The last year and a half has been difficult on us all, but there’s little doubt that restaurants have been among the hardest hit by COVID-19.
And now there’s another issue on their plate.
The new executive order issued by Columbus Mayor Andrew Ginther requiring masks in all public indoor spaces provides a unique set of challenges for local eateries. But they’re not necessarily the ones you would expect.
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For many restaurant owners, the mandate hasn’t yet affected the number of customers they’ve received.
According to Lisa Bui, owner of the Clintonville restaurant 6-1-Pho, her eatery hasn’t been any less busy since Ginther’s executive order went into effect on Friday, and she hasn’t heard any customer complaints, either.
In fact, business for spots like Moody Trudy’s—the sandwich shop occupying half of BrewDog’s Short North taproom—has been booming.
“We haven’t been affected by the mask mandate yet,” said owner Trudy King. “After the football game on Saturday was actually our busiest day yet.”
What King has seen, however, are some customers not complying with the mandate while inside her store.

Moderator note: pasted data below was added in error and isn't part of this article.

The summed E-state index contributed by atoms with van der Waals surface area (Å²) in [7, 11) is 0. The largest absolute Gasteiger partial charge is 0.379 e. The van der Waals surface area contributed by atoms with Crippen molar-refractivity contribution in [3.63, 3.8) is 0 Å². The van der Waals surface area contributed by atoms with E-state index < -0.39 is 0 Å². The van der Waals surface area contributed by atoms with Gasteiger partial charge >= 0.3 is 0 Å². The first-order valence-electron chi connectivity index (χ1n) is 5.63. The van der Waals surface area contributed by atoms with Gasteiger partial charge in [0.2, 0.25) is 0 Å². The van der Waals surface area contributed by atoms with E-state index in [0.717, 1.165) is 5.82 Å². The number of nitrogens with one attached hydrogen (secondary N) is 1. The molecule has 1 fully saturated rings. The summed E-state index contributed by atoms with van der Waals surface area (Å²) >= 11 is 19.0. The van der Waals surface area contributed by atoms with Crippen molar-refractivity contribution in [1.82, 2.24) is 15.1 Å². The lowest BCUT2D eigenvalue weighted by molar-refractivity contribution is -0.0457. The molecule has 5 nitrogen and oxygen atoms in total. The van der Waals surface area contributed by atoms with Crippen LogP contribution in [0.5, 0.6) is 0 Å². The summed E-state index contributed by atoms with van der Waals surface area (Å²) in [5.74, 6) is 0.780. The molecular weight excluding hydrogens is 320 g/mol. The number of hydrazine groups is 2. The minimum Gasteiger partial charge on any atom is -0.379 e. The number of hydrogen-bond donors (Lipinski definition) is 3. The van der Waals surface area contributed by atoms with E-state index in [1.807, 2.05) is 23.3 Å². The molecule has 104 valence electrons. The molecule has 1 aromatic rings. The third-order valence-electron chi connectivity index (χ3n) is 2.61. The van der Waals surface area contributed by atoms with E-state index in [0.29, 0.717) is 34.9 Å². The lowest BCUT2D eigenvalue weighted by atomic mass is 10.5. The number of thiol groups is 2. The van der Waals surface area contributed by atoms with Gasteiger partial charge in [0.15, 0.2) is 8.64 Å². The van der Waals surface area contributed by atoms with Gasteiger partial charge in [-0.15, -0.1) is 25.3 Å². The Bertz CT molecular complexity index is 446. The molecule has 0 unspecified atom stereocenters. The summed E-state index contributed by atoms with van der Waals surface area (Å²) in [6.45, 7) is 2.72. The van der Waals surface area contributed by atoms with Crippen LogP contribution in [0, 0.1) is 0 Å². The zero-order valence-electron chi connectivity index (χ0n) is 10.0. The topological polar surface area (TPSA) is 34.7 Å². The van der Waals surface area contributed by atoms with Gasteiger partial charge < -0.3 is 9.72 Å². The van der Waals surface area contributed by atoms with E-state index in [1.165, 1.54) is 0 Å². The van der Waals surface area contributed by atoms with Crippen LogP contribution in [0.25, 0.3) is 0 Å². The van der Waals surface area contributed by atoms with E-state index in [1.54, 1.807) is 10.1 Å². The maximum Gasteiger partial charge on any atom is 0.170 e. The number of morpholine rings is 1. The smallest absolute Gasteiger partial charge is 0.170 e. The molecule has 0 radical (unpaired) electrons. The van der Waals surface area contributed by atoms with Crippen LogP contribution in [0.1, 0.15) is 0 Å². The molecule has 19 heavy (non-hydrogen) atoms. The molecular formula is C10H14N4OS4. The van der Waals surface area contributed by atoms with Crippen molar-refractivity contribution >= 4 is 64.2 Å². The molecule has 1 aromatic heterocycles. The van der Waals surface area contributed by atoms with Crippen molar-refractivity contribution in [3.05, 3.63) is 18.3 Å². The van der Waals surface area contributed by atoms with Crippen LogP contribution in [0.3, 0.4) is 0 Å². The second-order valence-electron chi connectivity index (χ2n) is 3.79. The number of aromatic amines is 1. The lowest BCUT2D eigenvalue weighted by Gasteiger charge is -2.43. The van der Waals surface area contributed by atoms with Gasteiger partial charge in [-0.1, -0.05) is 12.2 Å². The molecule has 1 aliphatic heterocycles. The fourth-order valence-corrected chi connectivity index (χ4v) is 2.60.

“Not everybody is following [the mandate], and it can be irritating,” she said.
And in cases where restaurants are reprimanded for non-compliance, it’s the business——not the individual customers—that receives a fine.
Another complicating factor for restaurants is the fact that the current mandate is not state-wide like it previously was. While some neighboring municipalities like Bexley and Whitehall have followed suit with their own mandates, other Columbus-areas dining hubs—like Grandview Heights—have not.
This means—unless it’s required by the restaurant itself—customers don’t need to don a facial covering inside Grandview eateries.
And while it’s too early to tell what this means for restaurants in both Columbus and Grandview, one thing is for sure: it’s a complex issue, and one restaurants are still learning how to navigate.
For business owners like Bui, oftentimes just going with the flow of changing COVID regulations can be a difficult task.
“I’m scared that one wrong move could cause us to lose business,” she said. “Everyone has such a stance on these mandates and issues. We get the news just like everyone else about the changing policies.”
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